Now in his second term on Capitol Hill, U.S. Rep. Brian Mast, R-Fla., scored a win this week as his “South Florida Clean Coastal Waters Act” cleared the U.S. House Science, Space and Technology Committee–while a fellow Florida Republican helped amend it to include the Indian River Lagoon.
According to the congressman’s office, his proposal “will amend existing federal law aimed at combating harmful algal blooms to require the first-ever specific federal assessment and action plan to reduce harmful algal blooms in the Greater Everglades region.”
Mast weighed in after the committee voted to support his bill.
“Since introducing this bill, we have made great progress toward bringing real operational change to the way Lake Okeechobee is managed. Thanks to our efforts to lower Lake Okeechobee this winter, our communities are being spared toxic discharges that contain harmful algal blooms this summer,” Mast said on Wednesday. “But the reality is that these algal blooms on Lake O are still toxic. It’s ridiculous that a federal program specifically designed to combat harmful algal blooms has never done an Everglades-specific analysis. So that’s exactly what we’re going to do with this bill: the first-ever specific federal action plan to combat harmful algal blooms in Florida.”
The proposal amends the “Harmful Algal Bloom and Hypoxia Research and Control Act.” At the end of last year, Mast and then U.S. Sen. Bill Nelson, D-Fla., were able to get Congress to reauthorize that program and federal funding. President Donald Trump signed Mast’s and Nelson’s proposal into law at the end of last year.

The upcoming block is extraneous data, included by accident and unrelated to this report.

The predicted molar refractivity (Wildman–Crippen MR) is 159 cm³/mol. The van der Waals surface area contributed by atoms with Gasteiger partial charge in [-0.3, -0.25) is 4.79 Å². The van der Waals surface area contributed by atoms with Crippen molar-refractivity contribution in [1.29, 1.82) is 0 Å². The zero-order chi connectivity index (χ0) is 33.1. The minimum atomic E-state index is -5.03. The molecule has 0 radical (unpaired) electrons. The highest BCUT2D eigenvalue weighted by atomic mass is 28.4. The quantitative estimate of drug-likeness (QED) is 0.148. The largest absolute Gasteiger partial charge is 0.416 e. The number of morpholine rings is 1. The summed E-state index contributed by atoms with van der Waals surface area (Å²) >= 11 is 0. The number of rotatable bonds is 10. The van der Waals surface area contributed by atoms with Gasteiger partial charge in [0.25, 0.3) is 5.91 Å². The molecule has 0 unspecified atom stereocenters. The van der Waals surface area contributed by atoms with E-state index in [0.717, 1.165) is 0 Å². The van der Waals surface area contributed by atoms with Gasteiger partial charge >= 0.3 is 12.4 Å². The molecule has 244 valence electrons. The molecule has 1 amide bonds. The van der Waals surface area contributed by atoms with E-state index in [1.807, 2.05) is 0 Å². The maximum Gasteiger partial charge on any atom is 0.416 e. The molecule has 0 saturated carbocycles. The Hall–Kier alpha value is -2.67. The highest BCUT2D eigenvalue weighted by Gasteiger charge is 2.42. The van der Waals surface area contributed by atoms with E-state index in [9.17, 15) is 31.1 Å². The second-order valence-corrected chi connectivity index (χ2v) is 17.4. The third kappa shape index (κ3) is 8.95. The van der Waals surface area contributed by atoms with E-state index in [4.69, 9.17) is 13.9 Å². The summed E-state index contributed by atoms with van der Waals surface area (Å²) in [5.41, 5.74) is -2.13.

“Under the direction of this existing federal law, the National Centers for Coastal Ocean Science have developed numerous reports over the last two decades researching harmful algal blooms in the Gulf of Mexico, the Great Lakes, the Mississippi River and nationally. However, there has never been an Everglades-specific report,” Mast’s office noted. “The South Florida Clean Coastal Waters Act directs the task force to complete an assessment that examines the causes, consequences and potential approaches to reduce harmful algal blooms and hypoxia in the Greater Everglades region, including how ongoing South Florida ecosystem restoration efforts are impacting the distribution of algal blooms. Based on the assessment, the task force is then directed to submit a plan to Congress for reducing, mitigating and controlling harmful algal blooms in the Greater Everglades region.”
With Nelson now out of the Senate, Mast has turned to U.S. Sen. Marco Rubio, R-Fla., to champion the bill in that chamber.
U.S. Rep. Darren Soto, D-Fla., signed on as a cosponsor of Mast’s bill back in January. Earlier this month, Florida Republican U.S. Reps. Bill Posey and Francis Rooney became cosponsors.
U.S. Rep. Michael Waltz, R-Fla., is also behind the proposal and the committee adopted his amendment to the bill to include the Indian River Lagoon in the bill.
“As Floridians, water is integral to our way of life,” Waltz said. “I’m thankful for the leadership of Rep. Mast, Sen. Marco Rubio and Gov. Ron DeSantis, who have all made clean water a priority. This is a statewide issue affecting many areas in Florida, including the St. Johns River in my district and the Indian River Lagoon. If we want to keep our waterways beautiful, we must act to protect them.”
“Communities across Florida continue to be impacted by harmful algae bloom outbreaks. Congress must act to focus federal resources on understanding both our blue-green algae and red tide problems, as well as developing an Action Plan with the state to help develop a roadmap to solve these challenges,” Rubio said. “I commend Congressman Mast, who is leading the companion bill to my South Florida Clean Coastal Waters Act, Congressman Waltz, and members of the House Science, Space, and Technology Committee for taking action so that we can meet these challenges with the resources they require.”
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